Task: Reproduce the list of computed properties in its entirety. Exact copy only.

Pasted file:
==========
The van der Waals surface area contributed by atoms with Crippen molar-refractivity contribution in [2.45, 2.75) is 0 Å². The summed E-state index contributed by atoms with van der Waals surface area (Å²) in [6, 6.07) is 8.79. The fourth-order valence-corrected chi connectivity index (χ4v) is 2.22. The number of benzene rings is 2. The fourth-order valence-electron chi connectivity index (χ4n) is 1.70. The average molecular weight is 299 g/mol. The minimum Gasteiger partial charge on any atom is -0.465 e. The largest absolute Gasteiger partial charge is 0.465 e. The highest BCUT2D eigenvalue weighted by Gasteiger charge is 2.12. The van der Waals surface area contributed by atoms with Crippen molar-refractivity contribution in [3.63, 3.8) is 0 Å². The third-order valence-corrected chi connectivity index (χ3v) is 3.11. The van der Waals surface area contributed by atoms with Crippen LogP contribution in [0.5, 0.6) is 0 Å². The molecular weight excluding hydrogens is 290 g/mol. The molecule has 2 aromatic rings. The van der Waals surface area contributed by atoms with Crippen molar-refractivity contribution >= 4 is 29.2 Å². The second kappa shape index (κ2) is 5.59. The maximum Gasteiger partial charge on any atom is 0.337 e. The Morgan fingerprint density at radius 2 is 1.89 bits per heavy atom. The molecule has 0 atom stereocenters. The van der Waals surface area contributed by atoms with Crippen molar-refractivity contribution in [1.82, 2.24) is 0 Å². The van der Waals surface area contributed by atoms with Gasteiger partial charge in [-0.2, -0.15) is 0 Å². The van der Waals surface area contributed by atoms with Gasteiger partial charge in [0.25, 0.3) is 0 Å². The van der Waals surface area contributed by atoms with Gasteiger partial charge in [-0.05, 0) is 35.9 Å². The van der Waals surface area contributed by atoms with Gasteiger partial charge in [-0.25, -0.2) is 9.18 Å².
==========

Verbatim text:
The van der Waals surface area contributed by atoms with Crippen molar-refractivity contribution in [2.45, 2.75) is 0 Å². The summed E-state index contributed by atoms with van der Waals surface area (Å²) in [6, 6.07) is 8.79. The fourth-order valence-corrected chi connectivity index (χ4v) is 2.22. The number of benzene rings is 2. The fourth-order valence-electron chi connectivity index (χ4n) is 1.70. The average molecular weight is 299 g/mol. The minimum Gasteiger partial charge on any atom is -0.465 e. The largest absolute Gasteiger partial charge is 0.465 e. The highest BCUT2D eigenvalue weighted by Gasteiger charge is 2.12. The van der Waals surface area contributed by atoms with Crippen molar-refractivity contribution in [3.63, 3.8) is 0 Å². The third-order valence-corrected chi connectivity index (χ3v) is 3.11. The van der Waals surface area contributed by atoms with Crippen LogP contribution in [0.5, 0.6) is 0 Å². The molecular weight excluding hydrogens is 290 g/mol. The molecule has 2 aromatic rings. The van der Waals surface area contributed by atoms with Crippen molar-refractivity contribution >= 4 is 29.2 Å². The second kappa shape index (κ2) is 5.59. The maximum Gasteiger partial charge on any atom is 0.337 e. The Morgan fingerprint density at radius 2 is 1.89 bits per heavy atom. The molecule has 0 atom stereocenters. The van der Waals surface area contributed by atoms with Crippen molar-refractivity contribution in [1.82, 2.24) is 0 Å². The van der Waals surface area contributed by atoms with Gasteiger partial charge in [-0.2, -0.15) is 0 Å². The van der Waals surface area contributed by atoms with Gasteiger partial charge in [0.25, 0.3) is 0 Å². The van der Waals surface area contributed by atoms with Gasteiger partial charge in [-0.05, 0) is 35.9 Å². The van der Waals surface area contributed by atoms with Gasteiger partial charge in [-0.25, -0.2) is 9.18 Å².